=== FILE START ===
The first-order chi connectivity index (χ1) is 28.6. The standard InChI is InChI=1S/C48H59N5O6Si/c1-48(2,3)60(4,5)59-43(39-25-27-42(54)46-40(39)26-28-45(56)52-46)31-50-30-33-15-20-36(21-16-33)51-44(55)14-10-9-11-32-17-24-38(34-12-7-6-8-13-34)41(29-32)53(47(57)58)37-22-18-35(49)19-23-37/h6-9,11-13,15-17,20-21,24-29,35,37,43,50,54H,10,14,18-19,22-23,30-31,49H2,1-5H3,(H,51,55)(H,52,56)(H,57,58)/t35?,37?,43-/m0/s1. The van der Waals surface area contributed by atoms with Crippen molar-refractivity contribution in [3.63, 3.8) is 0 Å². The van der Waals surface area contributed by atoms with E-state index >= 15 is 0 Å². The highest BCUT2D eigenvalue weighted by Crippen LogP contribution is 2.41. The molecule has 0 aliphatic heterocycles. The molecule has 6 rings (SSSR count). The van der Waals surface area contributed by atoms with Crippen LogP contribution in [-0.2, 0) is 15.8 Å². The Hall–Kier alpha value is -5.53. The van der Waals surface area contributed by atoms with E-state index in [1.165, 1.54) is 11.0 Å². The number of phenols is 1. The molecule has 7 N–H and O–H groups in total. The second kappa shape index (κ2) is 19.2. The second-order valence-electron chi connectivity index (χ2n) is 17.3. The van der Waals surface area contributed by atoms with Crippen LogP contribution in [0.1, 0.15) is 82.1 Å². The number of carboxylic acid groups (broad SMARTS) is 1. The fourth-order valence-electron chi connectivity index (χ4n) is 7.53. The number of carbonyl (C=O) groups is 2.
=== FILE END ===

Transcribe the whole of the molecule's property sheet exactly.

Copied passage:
The first-order chi connectivity index (χ1) is 28.6. The standard InChI is InChI=1S/C48H59N5O6Si/c1-48(2,3)60(4,5)59-43(39-25-27-42(54)46-40(39)26-28-45(56)52-46)31-50-30-33-15-20-36(21-16-33)51-44(55)14-10-9-11-32-17-24-38(34-12-7-6-8-13-34)41(29-32)53(47(57)58)37-22-18-35(49)19-23-37/h6-9,11-13,15-17,20-21,24-29,35,37,43,50,54H,10,14,18-19,22-23,30-31,49H2,1-5H3,(H,51,55)(H,52,56)(H,57,58)/t35?,37?,43-/m0/s1. The van der Waals surface area contributed by atoms with Crippen molar-refractivity contribution in [3.63, 3.8) is 0 Å². The van der Waals surface area contributed by atoms with E-state index >= 15 is 0 Å². The highest BCUT2D eigenvalue weighted by Crippen LogP contribution is 2.41. The molecule has 0 aliphatic heterocycles. The molecule has 6 rings (SSSR count). The van der Waals surface area contributed by atoms with Crippen LogP contribution in [-0.2, 0) is 15.8 Å². The Hall–Kier alpha value is -5.53. The van der Waals surface area contributed by atoms with E-state index in [1.165, 1.54) is 11.0 Å². The number of phenols is 1. The molecule has 7 N–H and O–H groups in total. The second kappa shape index (κ2) is 19.2. The second-order valence-electron chi connectivity index (χ2n) is 17.3. The van der Waals surface area contributed by atoms with Crippen LogP contribution in [0.1, 0.15) is 82.1 Å². The number of carboxylic acid groups (broad SMARTS) is 1. The fourth-order valence-electron chi connectivity index (χ4n) is 7.53. The number of carbonyl (C=O) groups is 2.